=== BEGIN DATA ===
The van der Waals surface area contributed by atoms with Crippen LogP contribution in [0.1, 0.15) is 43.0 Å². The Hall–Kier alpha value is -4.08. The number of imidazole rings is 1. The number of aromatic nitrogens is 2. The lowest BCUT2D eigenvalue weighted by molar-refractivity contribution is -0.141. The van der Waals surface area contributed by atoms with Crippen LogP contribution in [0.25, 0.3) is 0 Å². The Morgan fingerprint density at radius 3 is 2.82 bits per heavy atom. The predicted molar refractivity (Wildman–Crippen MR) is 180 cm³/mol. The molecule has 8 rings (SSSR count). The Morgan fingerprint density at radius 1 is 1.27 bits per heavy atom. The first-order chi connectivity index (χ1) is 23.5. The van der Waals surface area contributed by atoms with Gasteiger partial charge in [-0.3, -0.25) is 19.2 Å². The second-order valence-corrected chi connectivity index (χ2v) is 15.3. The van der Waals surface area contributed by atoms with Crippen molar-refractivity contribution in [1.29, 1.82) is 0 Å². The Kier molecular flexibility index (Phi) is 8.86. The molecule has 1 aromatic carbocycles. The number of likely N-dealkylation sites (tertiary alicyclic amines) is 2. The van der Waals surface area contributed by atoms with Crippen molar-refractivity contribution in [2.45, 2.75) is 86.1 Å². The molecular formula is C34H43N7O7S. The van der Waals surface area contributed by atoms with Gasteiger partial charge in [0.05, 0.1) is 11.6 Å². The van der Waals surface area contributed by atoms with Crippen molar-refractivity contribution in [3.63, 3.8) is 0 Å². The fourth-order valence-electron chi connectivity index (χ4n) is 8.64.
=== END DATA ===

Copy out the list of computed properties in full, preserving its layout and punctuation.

The van der Waals surface area contributed by atoms with Crippen LogP contribution in [0.1, 0.15) is 43.0 Å². The Hall–Kier alpha value is -4.08. The number of imidazole rings is 1. The number of aromatic nitrogens is 2. The lowest BCUT2D eigenvalue weighted by molar-refractivity contribution is -0.141. The van der Waals surface area contributed by atoms with Crippen LogP contribution in [0.25, 0.3) is 0 Å². The Morgan fingerprint density at radius 3 is 2.82 bits per heavy atom. The predicted molar refractivity (Wildman–Crippen MR) is 180 cm³/mol. The molecule has 8 rings (SSSR count). The Morgan fingerprint density at radius 1 is 1.27 bits per heavy atom. The first-order chi connectivity index (χ1) is 23.5. The van der Waals surface area contributed by atoms with Gasteiger partial charge in [-0.3, -0.25) is 19.2 Å². The second-order valence-corrected chi connectivity index (χ2v) is 15.3. The van der Waals surface area contributed by atoms with Crippen molar-refractivity contribution in [1.29, 1.82) is 0 Å². The Kier molecular flexibility index (Phi) is 8.86. The molecule has 1 aromatic carbocycles. The number of likely N-dealkylation sites (tertiary alicyclic amines) is 2. The van der Waals surface area contributed by atoms with Crippen molar-refractivity contribution in [2.45, 2.75) is 86.1 Å². The molecular formula is C34H43N7O7S. The van der Waals surface area contributed by atoms with Gasteiger partial charge in [0.05, 0.1) is 11.6 Å². The van der Waals surface area contributed by atoms with Crippen molar-refractivity contribution in [3.63, 3.8) is 0 Å². The fourth-order valence-electron chi connectivity index (χ4n) is 8.64.